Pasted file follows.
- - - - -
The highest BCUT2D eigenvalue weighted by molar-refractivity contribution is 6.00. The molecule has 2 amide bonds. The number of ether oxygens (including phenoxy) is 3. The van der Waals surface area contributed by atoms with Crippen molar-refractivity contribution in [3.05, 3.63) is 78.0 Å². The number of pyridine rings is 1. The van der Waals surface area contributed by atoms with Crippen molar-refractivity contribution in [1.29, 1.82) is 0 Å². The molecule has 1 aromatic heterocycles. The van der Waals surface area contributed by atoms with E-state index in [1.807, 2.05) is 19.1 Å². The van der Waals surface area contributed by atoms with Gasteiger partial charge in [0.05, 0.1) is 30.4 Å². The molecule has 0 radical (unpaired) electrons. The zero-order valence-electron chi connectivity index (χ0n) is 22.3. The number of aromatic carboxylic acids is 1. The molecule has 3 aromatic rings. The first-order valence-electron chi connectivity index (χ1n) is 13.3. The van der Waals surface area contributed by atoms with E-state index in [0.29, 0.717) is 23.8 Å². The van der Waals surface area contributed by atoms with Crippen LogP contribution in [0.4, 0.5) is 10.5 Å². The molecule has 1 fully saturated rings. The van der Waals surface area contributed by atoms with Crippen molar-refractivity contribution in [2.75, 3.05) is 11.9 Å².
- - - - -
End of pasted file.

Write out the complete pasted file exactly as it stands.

The highest BCUT2D eigenvalue weighted by molar-refractivity contribution is 6.00. The molecule has 2 amide bonds. The number of ether oxygens (including phenoxy) is 3. The van der Waals surface area contributed by atoms with Crippen molar-refractivity contribution in [3.05, 3.63) is 78.0 Å². The number of pyridine rings is 1. The van der Waals surface area contributed by atoms with Crippen molar-refractivity contribution in [1.29, 1.82) is 0 Å². The molecule has 1 aromatic heterocycles. The van der Waals surface area contributed by atoms with E-state index in [1.807, 2.05) is 19.1 Å². The van der Waals surface area contributed by atoms with Gasteiger partial charge in [0.05, 0.1) is 30.4 Å². The molecule has 0 radical (unpaired) electrons. The zero-order valence-electron chi connectivity index (χ0n) is 22.3. The number of aromatic carboxylic acids is 1. The molecule has 3 aromatic rings. The first-order valence-electron chi connectivity index (χ1n) is 13.3. The van der Waals surface area contributed by atoms with E-state index in [0.29, 0.717) is 23.8 Å². The van der Waals surface area contributed by atoms with Crippen LogP contribution in [0.4, 0.5) is 10.5 Å². The molecule has 1 fully saturated rings. The van der Waals surface area contributed by atoms with Crippen molar-refractivity contribution in [2.75, 3.05) is 11.9 Å².